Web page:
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Berding | Weil Community Association ALERT Newsletter
Legal News and Comments for Community Association Boards and Managers Issue #28 • September 2009
When Your CC&Rs Hate You
Or, How Developer Protections in Governing Documents Work to Block Association Defect Claims
By Matt J. Malone, Esq.
When it creates a community association, a developer drafts the initial set of governing documents. Not surprisingly, those documents usually contain certain provisions designed to protect the developer, particularly from later construction defect claims. By now, most readers are probably aware of the basic protections that a developer adopts in the governing documents to protect itself from future litigation: arbitration provisions, mediation requirements, and the pre-litigation procedures of Title 7 and the Calderon process. All are important, but by 2009, these provisions are now old hat. This article explores the more recent developments in CC&R drafting by developers and their counsel, as well as what can be done to avoid the traps these newer provisions have set for an association that may have a construction defect claim.
Don't Make a Claim without a Member Vote Or, How to Make Defect Litigation Much, Much Harder For Associations
Part 1
First among the newer developer self-protection provisions is the requirement that a member vote be held before an association can "initiate a construction defect claim." While this provision would certainly require a member vote before the association could bring a lawsuit, its intent is far broader. By using the language "construction defect claim," the provision could be read to require a member vote before the association could give any notice to the builder that defects were present. This would include notice required by either California Civil Code Section 1375 or Title 7, which are prerequisites to a defect claim, and trigger certain time periods during which each side must provide information to the other and the builder can investigate and offer to repair alleged defects.
Practically, the effect of this provision is enormous. Statutes of limitations run quickly – indeed, under Title 7, some can run as quickly as one year after the association takes control from the developer. Serving the statutory notice to the builder stops the statute from running for a period of time. But if the association cannot even get the notice out until it holds a member vote and gets quorum, statutes may run before there are even enough votes to make a decision. The association stands to lose its rights because it must wait for member approval in order to "initiate a construction defect claim." This could also be read broadly to apply to virtually any communication from the association to the developer regarding construction deficiencies, basically crippling the board of director's ability to bring such issues to the developer's attention.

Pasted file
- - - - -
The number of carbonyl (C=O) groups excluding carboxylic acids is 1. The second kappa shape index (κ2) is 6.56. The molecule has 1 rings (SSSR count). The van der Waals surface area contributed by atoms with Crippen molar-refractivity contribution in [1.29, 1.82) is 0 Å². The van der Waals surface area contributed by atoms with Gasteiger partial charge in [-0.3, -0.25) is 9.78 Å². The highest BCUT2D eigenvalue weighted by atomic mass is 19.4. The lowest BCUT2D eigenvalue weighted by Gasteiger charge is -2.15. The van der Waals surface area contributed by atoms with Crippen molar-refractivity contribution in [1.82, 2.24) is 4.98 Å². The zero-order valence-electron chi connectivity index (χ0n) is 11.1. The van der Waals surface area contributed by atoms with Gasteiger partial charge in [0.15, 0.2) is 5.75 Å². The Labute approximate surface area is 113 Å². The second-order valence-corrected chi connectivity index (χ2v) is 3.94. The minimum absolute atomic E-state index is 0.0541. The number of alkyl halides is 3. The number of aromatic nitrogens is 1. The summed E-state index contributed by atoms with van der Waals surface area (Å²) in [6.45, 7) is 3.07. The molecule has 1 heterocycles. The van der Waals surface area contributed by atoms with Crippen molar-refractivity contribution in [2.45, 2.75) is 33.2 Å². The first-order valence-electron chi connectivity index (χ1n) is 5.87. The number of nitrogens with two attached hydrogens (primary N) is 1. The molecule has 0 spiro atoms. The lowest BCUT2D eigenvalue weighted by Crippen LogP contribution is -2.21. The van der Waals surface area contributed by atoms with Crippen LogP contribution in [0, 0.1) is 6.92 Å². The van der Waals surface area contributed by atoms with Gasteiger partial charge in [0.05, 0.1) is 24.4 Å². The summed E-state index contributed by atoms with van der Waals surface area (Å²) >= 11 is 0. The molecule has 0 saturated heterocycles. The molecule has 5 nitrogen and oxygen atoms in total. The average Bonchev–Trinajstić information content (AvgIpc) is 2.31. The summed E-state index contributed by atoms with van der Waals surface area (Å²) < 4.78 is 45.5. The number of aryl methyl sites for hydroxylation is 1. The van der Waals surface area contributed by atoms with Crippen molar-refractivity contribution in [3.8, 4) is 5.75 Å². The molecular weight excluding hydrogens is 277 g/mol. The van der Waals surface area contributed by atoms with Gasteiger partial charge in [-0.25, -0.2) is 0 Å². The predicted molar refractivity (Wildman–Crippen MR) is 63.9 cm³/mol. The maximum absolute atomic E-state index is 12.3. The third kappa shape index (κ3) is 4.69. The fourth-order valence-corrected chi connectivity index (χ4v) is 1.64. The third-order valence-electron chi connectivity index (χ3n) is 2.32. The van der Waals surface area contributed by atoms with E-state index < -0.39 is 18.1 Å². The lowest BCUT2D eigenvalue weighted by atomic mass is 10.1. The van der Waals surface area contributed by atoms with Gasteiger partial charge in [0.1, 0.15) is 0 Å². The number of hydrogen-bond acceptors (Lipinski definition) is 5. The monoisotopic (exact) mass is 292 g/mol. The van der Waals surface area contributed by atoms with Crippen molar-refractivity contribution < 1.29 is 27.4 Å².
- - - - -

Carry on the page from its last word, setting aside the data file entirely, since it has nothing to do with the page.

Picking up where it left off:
And that is exactly what the provision is designed to do. Ask yourself: When Microsoft wants to make a claim against another company, does it hold a shareholder meeting to authorize a notice of that claim or the resulting lawsuit? No, and the reason is straightforward: delay could be potentially disastrous to the claim. Further, the board of directors of Microsoft has the responsibility to conduct the business of the company, including making necessary claims. That is not a responsibility that is delegated to the shareholders. But then, Microsoft's governing documents were not written by the very people Microsoft might have to sue. New associations, however, are forced to work with governing documents written by developers--the same developers who the association may have to sue to remedy defects or budget deficiencies. And it is in the interest of those developers to make it as hard as possible for an association to bring that case.
Don't Hire an Attorney on Contingency for Construction Defect Cases Or, How to Make Defect Litigation Much, Much Harder For Associations